Scheduled to arrive in stores: February 27, 2019
Cover date: April 2019
“Who is Saved?”
Writer: Tom King
Artist: Mitch Gerads with Clay Mann
Cover: Mitch Gerads
Variant Covers: Ryan Sook
Reviewed by: Keith Samra
We follow with Harley’s arrival at Sanctuary, as she needed to be with her friend and ally Poison Ivy. Wally continues to show his struggles of adjusting to a new reality, where his family no longer exists, and he is alone. Gnarrk recounts his early prehistoric history.
We end with Harley seeing Booster murder everyone at Sanctuary, learning that she is innocent of the whole situation.
To be continued…
Story – 5: A depth filled exploration of emotion, heartache and tragedy. Reading this issue, made me feel for those in the real world, who are in sometimes impossible situations, that they cannot control or escape. With this issue Tom King made me think about people I interact with on a daily basis, and reach out and just be there more for them. To top it all off, he didn’t even need to use Superman to inspire me, to do so.
When any form of writing can get you to reassess and react in a more positive way, the writer has done their intended job… But here’s the kick… I’m not sure that this was even the purpose of King’s issue, it just hit a nerve. Now I can’t speak for anyone else on any other site that will review this issue, but I can say that this is what I personally took away from it. Last issue, King wrote Superman spot on, just as the character should be written, this issue, he illustrated how different people from different walks of life go to seek out help. I absolutely loved the way King wrote this issue, in regards to the mental state of Harley, and just how difficult life can be for her, on top of being already considered broken.
I liked King’s approach to the love that Harley and Ivy share, taking away the sexual connotations, and showing us the love and support a best friend, ally and even a sister-like person can do for a person in need. Harley’s struggles with The Joker as well as her own broken psyche, is what made her seek out Ivy at Sanctuary, and what she doesn’t realize is, that it also enabled her to be with her in her final moments. Genius writing in my opinion.
Harley isn’t the only star of this issue, Wally West also takes the lead, and we learn of his struggles of coming back into a world that is not his on anymore, where his family ceases to exist. We see the agony that Wally was in, which I feel is more of a survivor’s guilt than anything else. King shows just how extremely lonely Wally feels without his family, and even though he is surrounded by his friends, mentor and support system in Sanctuary, the loss is overbearing. The worst part is, his wife is here, but no longer has any memory of him, and his children have ceased to exist. I also loved the call back to the DC Rebirth Special, with the scene of Barry and Wally embracing.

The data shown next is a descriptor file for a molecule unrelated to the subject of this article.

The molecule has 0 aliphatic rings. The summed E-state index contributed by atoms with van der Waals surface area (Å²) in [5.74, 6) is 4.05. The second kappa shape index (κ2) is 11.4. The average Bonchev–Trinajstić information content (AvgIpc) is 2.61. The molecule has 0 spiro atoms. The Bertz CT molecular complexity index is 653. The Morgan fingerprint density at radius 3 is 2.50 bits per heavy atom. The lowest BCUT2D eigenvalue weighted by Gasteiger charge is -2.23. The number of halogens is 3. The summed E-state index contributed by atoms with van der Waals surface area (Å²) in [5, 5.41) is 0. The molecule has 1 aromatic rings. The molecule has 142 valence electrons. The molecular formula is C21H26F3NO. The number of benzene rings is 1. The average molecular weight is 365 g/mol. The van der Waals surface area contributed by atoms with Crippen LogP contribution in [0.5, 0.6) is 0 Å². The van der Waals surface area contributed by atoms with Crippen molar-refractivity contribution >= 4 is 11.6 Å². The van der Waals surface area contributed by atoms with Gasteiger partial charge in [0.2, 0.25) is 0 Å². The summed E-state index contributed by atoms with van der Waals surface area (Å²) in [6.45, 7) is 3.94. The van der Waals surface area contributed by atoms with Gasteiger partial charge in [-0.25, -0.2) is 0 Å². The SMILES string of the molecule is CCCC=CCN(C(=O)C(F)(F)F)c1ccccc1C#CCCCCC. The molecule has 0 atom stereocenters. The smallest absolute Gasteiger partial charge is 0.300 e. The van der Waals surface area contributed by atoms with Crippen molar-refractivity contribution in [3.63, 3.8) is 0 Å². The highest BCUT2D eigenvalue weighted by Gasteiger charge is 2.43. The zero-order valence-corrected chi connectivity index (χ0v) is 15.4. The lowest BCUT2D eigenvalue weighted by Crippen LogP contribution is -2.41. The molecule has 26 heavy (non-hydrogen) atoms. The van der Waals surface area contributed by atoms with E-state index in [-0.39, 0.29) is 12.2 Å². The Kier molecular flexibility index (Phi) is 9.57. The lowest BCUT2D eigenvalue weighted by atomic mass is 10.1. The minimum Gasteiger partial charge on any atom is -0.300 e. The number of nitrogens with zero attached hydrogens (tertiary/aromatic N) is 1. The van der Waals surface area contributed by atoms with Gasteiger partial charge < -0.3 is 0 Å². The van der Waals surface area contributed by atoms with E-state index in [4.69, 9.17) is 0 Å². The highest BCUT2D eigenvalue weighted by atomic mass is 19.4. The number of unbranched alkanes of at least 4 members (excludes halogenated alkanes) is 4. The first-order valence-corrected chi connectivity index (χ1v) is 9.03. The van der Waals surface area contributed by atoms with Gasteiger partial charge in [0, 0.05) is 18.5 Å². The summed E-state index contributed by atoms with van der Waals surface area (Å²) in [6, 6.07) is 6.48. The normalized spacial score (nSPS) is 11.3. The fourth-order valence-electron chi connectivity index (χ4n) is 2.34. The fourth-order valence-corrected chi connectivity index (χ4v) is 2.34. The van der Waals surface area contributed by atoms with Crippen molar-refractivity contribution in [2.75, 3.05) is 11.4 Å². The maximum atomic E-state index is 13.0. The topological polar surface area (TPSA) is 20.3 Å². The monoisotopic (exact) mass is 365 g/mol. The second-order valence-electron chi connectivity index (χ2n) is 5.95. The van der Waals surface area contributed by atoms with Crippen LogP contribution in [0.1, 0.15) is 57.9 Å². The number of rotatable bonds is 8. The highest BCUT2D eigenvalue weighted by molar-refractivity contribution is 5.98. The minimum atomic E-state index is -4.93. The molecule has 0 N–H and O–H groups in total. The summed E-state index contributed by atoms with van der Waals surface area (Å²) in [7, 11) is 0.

Another piece of gold in King’s writing this issue is the commentary regarding Wally’s continuity issues and history. I really enjoyed the way King weaved it all into the narrative. Also the scene with Harley and Ivy, when Harley is trying to play down her own mental health issues, with Ivy comforting her. The dialogue between the two is so real and natural, it puts Bendis to shame.
Lastly I need to end with the on-going mystery, as we learn in this issue, that Harley sees Booster commit the murders at Sanctuary, meaning that there is something more and sinister at play. My money is still on Sanctuary somehow gaining sentience, and possibly even Skeets having something to do with it.
This is a great series, and I am enjoying the psychological aspect of it. I love the way King has developed it, even though it has dragged in previous issues. I urge anyone not currently reading this, to consider picking it up.
Art – 5: Again we have a guest artist, taking away Clay Mann’s art for a majority of the issue. I’m not sure if this is by design, with this issue being a flashback in its entirety. Mitch Gerads outdid himself by bringing such emotion to every page. And his style is in the same sensibility as Mann’s, so the change is not so drastic that it takes you out of the story.
My favorite page is the splash, where Harley and Ivy are holding each other and the word balloons spiral down to the image below. There is a lot of negative space on the page, but it works so effectively with the way the word balloons are placed. This is the page I’d love to own from this issue, absolutely gorgeous piece of art.
Another page that really caught my eye was the one featuring Wally, as he takes off the Sanctuary robes, and then his Flash suit, and lies in bed as Wally. The sorrow in his face in the last panel, coupled with the bird’s eye view of the rest of the panels on the page is some fantastic sequential storytelling.
Even though I dislike very much when an artist changes during a mini-series, I take my hat off to James Rich the editor, for finding and keeping the art in line with the look Mann has established for the book.
The coloring technique was a lot different to what we have been used to in the series so far, but Tomeu Morey (the series colorist) managed to take what Mitch Gerads did, and bring it to life in a most spectacular way. Just goes to show that the colorists are unsung heroes of the industry.
Cover Art – 5: I love this cover. I love the connotations behind it. I love the composition. I simply love the way it looks.
Variant Cover Art – 5: This snapshot of the past, is from Crisis of Infinite Earths, when Barry Allen sacrificed his life for the greater good. Never saw it from this perspective before, an excellent angle seeing things from Barry’s eyes.
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